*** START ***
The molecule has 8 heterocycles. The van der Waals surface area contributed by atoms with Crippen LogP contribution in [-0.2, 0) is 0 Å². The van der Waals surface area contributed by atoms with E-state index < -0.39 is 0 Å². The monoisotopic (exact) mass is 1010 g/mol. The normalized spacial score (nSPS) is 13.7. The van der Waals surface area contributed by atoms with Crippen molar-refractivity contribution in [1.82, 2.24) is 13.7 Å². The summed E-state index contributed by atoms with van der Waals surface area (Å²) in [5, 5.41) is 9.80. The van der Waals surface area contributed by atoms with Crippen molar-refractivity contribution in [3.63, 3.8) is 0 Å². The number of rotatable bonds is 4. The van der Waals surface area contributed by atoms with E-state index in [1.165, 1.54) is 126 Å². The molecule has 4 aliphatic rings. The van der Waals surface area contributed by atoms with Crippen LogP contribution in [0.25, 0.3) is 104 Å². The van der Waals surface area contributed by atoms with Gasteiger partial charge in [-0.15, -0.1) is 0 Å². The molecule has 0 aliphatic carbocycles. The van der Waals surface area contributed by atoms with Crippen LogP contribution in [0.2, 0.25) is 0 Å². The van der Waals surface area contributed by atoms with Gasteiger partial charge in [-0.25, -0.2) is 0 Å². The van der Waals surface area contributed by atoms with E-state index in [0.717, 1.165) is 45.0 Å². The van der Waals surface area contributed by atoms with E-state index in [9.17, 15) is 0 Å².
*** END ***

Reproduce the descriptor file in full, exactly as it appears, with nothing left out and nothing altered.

The molecule has 8 heterocycles. The van der Waals surface area contributed by atoms with Crippen LogP contribution in [-0.2, 0) is 0 Å². The van der Waals surface area contributed by atoms with E-state index < -0.39 is 0 Å². The monoisotopic (exact) mass is 1010 g/mol. The normalized spacial score (nSPS) is 13.7. The van der Waals surface area contributed by atoms with Crippen molar-refractivity contribution in [1.82, 2.24) is 13.7 Å². The summed E-state index contributed by atoms with van der Waals surface area (Å²) in [5, 5.41) is 9.80. The van der Waals surface area contributed by atoms with Crippen molar-refractivity contribution in [3.63, 3.8) is 0 Å². The number of rotatable bonds is 4. The van der Waals surface area contributed by atoms with E-state index in [1.165, 1.54) is 126 Å². The molecule has 4 aliphatic rings. The van der Waals surface area contributed by atoms with Crippen LogP contribution in [0.25, 0.3) is 104 Å². The van der Waals surface area contributed by atoms with Gasteiger partial charge in [-0.15, -0.1) is 0 Å². The molecule has 0 aliphatic carbocycles. The van der Waals surface area contributed by atoms with Crippen LogP contribution in [0.2, 0.25) is 0 Å². The van der Waals surface area contributed by atoms with Gasteiger partial charge in [-0.25, -0.2) is 0 Å². The van der Waals surface area contributed by atoms with E-state index in [0.717, 1.165) is 45.0 Å². The van der Waals surface area contributed by atoms with E-state index in [9.17, 15) is 0 Å².